Delta’s decision to pay flight attendants for the time boarding aircraft sent shockwaves through the industry. Traditionally flight attendant union-bargained contracts pay flight attendants a higher wage for the flight itself, and don’t calculate time spent boarding. Thus, many flight attendants feel they ‘don’t get paid’ for that time.
I’ve heard from cabin crew at several airlines envious of their counterparts at Delta, who are seeing this new pay on top of raises that started right before the pandemic, on top of special profit sharing bonuses announced earlier this year, and on top of raises that go into effect May 1.
And flight attendants unions at other airlines are running scared. After all they couldn’t get this for their own members while non-union Delta flight attendants did. It also makes the case a lot harder for Sara Nelson’s AFA-CWA to win a unionization drive at Delta.
Here’s what Ms. Nelson’s AFA at United is saying, trying to spin what’s happening at Delta. They begin by acknowledging… Delta’s flight attendants are getting a better deal than what they’ve been able to accomplish in 20 years!
Earlier this week, Delta management announced they would begin paying their Flight Attendants boarding pay at half the rate of flight time pay. This is a good thing, and, in our view, all Flight Attendants should receive boarding pay. After all, this has been a priority for Flight Attendants for at least the last twenty years.
However, since 9/11 we’ve been consumed with battling management at the bargaining table to keep that which we’ve previously accomplished during negotiations.
Then they move on to suggest Delta flight attendants are really being tricked here.
So, one asks, “What the rest of the story?” Shrouded by this announcement is the fact that Delta management has increased passenger boarding time from 35 to 40 minutes and this announcement is their attempt to tamper back the angry reaction it deserves from Flight Attendants.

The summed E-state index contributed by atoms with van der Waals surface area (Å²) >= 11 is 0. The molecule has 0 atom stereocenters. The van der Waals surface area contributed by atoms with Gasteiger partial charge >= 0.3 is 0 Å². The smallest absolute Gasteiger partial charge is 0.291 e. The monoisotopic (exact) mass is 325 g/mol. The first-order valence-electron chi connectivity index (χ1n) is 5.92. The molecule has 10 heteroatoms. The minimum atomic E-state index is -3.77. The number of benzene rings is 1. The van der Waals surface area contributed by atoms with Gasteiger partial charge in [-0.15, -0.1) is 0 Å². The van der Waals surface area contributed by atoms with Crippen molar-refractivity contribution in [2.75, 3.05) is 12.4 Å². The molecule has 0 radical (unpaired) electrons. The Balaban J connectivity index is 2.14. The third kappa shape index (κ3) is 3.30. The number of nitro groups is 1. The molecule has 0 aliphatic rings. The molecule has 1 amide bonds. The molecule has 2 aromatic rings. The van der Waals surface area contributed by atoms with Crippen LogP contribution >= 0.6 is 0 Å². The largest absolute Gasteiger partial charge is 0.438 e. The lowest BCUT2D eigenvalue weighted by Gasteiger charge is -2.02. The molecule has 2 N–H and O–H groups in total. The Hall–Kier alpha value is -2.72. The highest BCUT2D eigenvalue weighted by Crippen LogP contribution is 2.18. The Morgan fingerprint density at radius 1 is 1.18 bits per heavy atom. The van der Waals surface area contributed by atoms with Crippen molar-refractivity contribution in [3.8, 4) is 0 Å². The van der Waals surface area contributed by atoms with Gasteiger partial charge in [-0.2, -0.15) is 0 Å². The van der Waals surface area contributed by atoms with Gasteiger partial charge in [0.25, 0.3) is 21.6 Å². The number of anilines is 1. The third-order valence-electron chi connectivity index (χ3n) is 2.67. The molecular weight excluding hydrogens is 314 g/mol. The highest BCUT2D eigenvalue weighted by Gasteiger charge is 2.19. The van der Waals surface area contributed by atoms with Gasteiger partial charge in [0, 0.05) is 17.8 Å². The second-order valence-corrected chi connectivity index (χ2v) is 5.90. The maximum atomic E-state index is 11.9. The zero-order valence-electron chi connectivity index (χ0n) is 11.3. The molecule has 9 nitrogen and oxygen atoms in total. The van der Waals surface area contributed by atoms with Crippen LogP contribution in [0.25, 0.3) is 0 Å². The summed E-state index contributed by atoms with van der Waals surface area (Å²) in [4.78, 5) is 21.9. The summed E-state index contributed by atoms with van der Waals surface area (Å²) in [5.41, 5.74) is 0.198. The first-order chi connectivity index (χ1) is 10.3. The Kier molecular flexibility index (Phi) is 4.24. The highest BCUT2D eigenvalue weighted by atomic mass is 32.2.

Delta is moving from 35 to 40 minute boarding for domestic mainline flights. They are going to be paying for boarding time on all flights, including domestic widebodies and international flights.
Flight attendants don’t like early boarding when the additional time doesn’t add to their pay. The beef isn’t with early boarding as such, it’s with having to work more time without an increase in pay. Delta is paying for the time. Now the earlier Delta boards, the more Delta flight attendants make. Sure, AFA, that ought to “deserve” an “angry reaction.”
Then they say that this is just being done to beat a unionization drive. Here AFA is just mad that they’re likely to… succeed. Non-union Delta can earn more money and pay crew more. And Delta is choosing a way that matters a great deal to flight attendants to show it.
The union does correctly point out that “As Delta continues to add additional services, they have failed to restore staffing to pre-pandemic levels on the aircraft.” However other airlines, like American Airlines (whose flight attendants union AFA says they’re working with to raise industry wages) hasn’t done so either. AFA’s own United cut staffing levels on international long haul even before the pandemic but they don’t remind members of that.
A lot of flight attendants at competitor airlines are now wondering, what are those dues for anyway? It might at least start with paying for a union that’s honest with members and presents them with more than just stylized facts.